Two-party system stifles democracy
In response to “What has 1.8 million mouths but no voice?” (Oct. 30 Taylor Batten column):
Like many unaffiliated voters, I see the two-party system as good for passive politicians awaiting orders from the party apparatus, good for donors hedging their cash on both sides of the aisle, and good for lazy reporters dumbing down campaigns with “horse race” coverage.
For everyone else the two-party system is a civic sickness – and restrictive ballot access is just one symptom. Status quo types don’t like having 1.8 million free thinkers in their midst, much less allowing them to actually get elected!
Terry Taylor-Allen, Charlotte
America remains infected by racism
In response to “Nothing to do with race, again” (Nov. 1 Viewpoint):
Leonard Pitts’ column on the Spring Valley High School incident will, it’s safe to assume, irritate more than a few people, as he often does.
If we are lucky – and work hard – perhaps the American struggles with racism could be completed within a century ... though even that is not at all clear.
In the meantime, we whites will need Leonard Pitts and his colleagues to hold our feet to the fire, rescuing us from our denial and calling us back to the unfinished work of “liberty and justice for all.”
Ralph W. Milligan, Charlotte
Don’t condone violence by cops
In response to “S.C. sheriff shouldn’t have fired deputy” (Oct. 30 Forum):
Methinks David Preston’s defense of the violent deputy’s action with the high school student in Columbia smacks of racism (he “guarantees” that this student will continue to be in trouble with the law).
This kind of thinking, by both everyday citizens and by some members of the law enforcement community, underscores the immediate need for changes in social thinking. Think 1930s Germany, people.
Bob Giliberti, Indian Land, S.C.
Block cellphone signals in classrooms
As the latest unfortunate drama has played out in a South Carolina school, it seems to me that there is a very simple way to deal with cellphones in classrooms: Install cellphone signal disruptors. I have seen them advertised for as low as $120.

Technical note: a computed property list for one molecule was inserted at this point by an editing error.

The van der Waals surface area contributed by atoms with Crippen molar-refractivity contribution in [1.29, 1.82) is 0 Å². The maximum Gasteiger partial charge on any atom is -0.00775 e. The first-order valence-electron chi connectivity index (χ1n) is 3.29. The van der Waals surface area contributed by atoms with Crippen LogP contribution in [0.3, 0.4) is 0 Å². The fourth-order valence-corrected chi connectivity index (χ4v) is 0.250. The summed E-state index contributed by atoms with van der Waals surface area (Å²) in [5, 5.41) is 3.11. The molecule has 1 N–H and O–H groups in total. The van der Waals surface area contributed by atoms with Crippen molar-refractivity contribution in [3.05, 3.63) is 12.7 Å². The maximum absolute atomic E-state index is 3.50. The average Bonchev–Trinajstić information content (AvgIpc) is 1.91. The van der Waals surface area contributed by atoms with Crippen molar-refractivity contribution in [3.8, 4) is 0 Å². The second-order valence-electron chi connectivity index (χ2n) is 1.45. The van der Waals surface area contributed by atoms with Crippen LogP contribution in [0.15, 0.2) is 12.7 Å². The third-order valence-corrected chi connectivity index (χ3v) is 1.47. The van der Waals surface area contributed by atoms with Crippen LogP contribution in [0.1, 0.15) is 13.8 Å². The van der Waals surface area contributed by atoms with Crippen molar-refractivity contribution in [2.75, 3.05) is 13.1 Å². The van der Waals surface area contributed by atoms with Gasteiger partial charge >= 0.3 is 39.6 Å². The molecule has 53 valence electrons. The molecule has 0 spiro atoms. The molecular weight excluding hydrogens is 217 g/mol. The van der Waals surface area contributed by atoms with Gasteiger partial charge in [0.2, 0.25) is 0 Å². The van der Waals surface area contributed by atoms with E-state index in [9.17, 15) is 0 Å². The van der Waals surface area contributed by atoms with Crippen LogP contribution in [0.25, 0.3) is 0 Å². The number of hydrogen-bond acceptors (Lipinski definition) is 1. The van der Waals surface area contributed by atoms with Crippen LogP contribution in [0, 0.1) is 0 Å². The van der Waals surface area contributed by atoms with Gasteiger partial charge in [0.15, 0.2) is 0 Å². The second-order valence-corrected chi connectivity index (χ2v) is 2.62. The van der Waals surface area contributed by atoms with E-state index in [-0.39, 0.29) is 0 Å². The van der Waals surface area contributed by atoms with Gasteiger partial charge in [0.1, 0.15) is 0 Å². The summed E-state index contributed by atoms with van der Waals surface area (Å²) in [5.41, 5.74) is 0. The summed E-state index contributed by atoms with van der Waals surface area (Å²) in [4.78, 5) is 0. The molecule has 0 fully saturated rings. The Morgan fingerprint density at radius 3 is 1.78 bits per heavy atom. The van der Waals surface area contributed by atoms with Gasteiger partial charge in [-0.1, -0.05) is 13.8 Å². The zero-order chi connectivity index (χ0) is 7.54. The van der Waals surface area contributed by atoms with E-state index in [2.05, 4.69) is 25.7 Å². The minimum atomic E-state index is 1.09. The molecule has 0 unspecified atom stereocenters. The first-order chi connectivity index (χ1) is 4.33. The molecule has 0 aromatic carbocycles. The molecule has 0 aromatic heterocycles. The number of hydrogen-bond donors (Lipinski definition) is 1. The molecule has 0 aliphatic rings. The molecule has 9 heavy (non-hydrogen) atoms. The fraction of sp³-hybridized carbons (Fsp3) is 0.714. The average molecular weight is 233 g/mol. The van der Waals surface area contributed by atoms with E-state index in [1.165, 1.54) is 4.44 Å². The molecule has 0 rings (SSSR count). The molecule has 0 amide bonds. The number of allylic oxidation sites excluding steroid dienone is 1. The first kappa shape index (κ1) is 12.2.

Deb Knapp, Matthews
Cruz wants to duck tough questions
In response to “Furious GOP chairman delays NBC debate deal” (Oct. 31) and related coverage:
Ted Cruz bitterly complains that the debate questioners were biased against him and the rest of the conservatives. His solution? Replace them with the neutral panel of Limbaugh, Levin and Hannity. Now, there’s an unbiased group. Shows where Cruz stands in the political landscape.
John C. Broderick, Charlotte
Columnist’s left-wing bias is showing
In response to “Debates no longer serve real purpose” (Oct. 31 Viewpoint):
Talk about media bias. The columnist’s descriptions of GOP candidates: “Kasich...came off as mildly unhinged,” “Cruz... rant(ed) about the media,” “Carson...looking like he just woke up from a nap.”
Compare that to what she wrote about a focus group: “A young woman said that she had met Clinton at an earlier event, looked her in the eye, shaken her hand. When Clinton told her we are going to do this together, the woman cried.”
Is a look in the eye and a shake of the hand enough for a Democrat to lock in your vote? God help us.
Ed Garland, Charlotte
I’m still hopeful on student assignment
In response to “3 steps CMS should take with a student assignment plan” (Nov. 1 For the Record):
Barry Sherman, Justin Perry and OneMECK don’t understand the principle of Guiding Principles. Our board of education doesn’t need an “outside professional group” to write ours.
Sherman and Perry have given up too quickly. Our board of education is having a great debate.
I’m not at all alarmed that it is taking forever. It’s a tough issue…but not unsolvable.
Bolyn McClung, Pineville